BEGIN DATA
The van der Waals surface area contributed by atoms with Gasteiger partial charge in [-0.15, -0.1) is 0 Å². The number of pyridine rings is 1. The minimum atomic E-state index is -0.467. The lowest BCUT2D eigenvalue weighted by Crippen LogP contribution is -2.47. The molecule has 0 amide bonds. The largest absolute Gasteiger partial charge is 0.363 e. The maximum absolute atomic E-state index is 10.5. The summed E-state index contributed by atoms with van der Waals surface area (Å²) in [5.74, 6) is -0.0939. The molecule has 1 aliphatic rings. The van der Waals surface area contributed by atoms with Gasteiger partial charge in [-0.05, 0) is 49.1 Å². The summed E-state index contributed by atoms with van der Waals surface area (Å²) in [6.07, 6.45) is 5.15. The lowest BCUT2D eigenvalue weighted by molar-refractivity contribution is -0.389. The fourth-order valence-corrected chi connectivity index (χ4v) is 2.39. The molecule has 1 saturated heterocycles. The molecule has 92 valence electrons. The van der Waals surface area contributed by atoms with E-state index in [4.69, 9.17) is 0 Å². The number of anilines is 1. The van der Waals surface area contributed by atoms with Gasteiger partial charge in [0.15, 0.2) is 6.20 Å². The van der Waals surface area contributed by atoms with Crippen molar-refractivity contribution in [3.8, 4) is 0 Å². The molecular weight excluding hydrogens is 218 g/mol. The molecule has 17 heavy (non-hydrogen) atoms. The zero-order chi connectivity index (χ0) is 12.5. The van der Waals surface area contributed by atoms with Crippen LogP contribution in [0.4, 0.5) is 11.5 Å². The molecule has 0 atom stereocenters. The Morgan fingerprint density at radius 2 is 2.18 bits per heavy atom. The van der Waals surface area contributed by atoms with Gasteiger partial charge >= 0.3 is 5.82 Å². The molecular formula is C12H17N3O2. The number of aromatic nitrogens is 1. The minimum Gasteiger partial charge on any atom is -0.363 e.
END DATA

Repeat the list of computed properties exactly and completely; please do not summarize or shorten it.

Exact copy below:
The van der Waals surface area contributed by atoms with Gasteiger partial charge in [-0.15, -0.1) is 0 Å². The number of pyridine rings is 1. The minimum atomic E-state index is -0.467. The lowest BCUT2D eigenvalue weighted by Crippen LogP contribution is -2.47. The molecule has 0 amide bonds. The largest absolute Gasteiger partial charge is 0.363 e. The maximum absolute atomic E-state index is 10.5. The summed E-state index contributed by atoms with van der Waals surface area (Å²) in [5.74, 6) is -0.0939. The molecule has 1 aliphatic rings. The van der Waals surface area contributed by atoms with Gasteiger partial charge in [-0.05, 0) is 49.1 Å². The summed E-state index contributed by atoms with van der Waals surface area (Å²) in [6.07, 6.45) is 5.15. The lowest BCUT2D eigenvalue weighted by molar-refractivity contribution is -0.389. The fourth-order valence-corrected chi connectivity index (χ4v) is 2.39. The molecule has 1 saturated heterocycles. The molecule has 92 valence electrons. The van der Waals surface area contributed by atoms with E-state index in [4.69, 9.17) is 0 Å². The number of anilines is 1. The van der Waals surface area contributed by atoms with Gasteiger partial charge in [0.15, 0.2) is 6.20 Å². The van der Waals surface area contributed by atoms with Crippen molar-refractivity contribution in [3.8, 4) is 0 Å². The molecular weight excluding hydrogens is 218 g/mol. The molecule has 17 heavy (non-hydrogen) atoms. The zero-order chi connectivity index (χ0) is 12.5. The van der Waals surface area contributed by atoms with Crippen LogP contribution in [0.4, 0.5) is 11.5 Å². The molecule has 0 atom stereocenters. The Morgan fingerprint density at radius 2 is 2.18 bits per heavy atom. The van der Waals surface area contributed by atoms with Gasteiger partial charge >= 0.3 is 5.82 Å². The molecular formula is C12H17N3O2. The number of aromatic nitrogens is 1. The minimum Gasteiger partial charge on any atom is -0.363 e.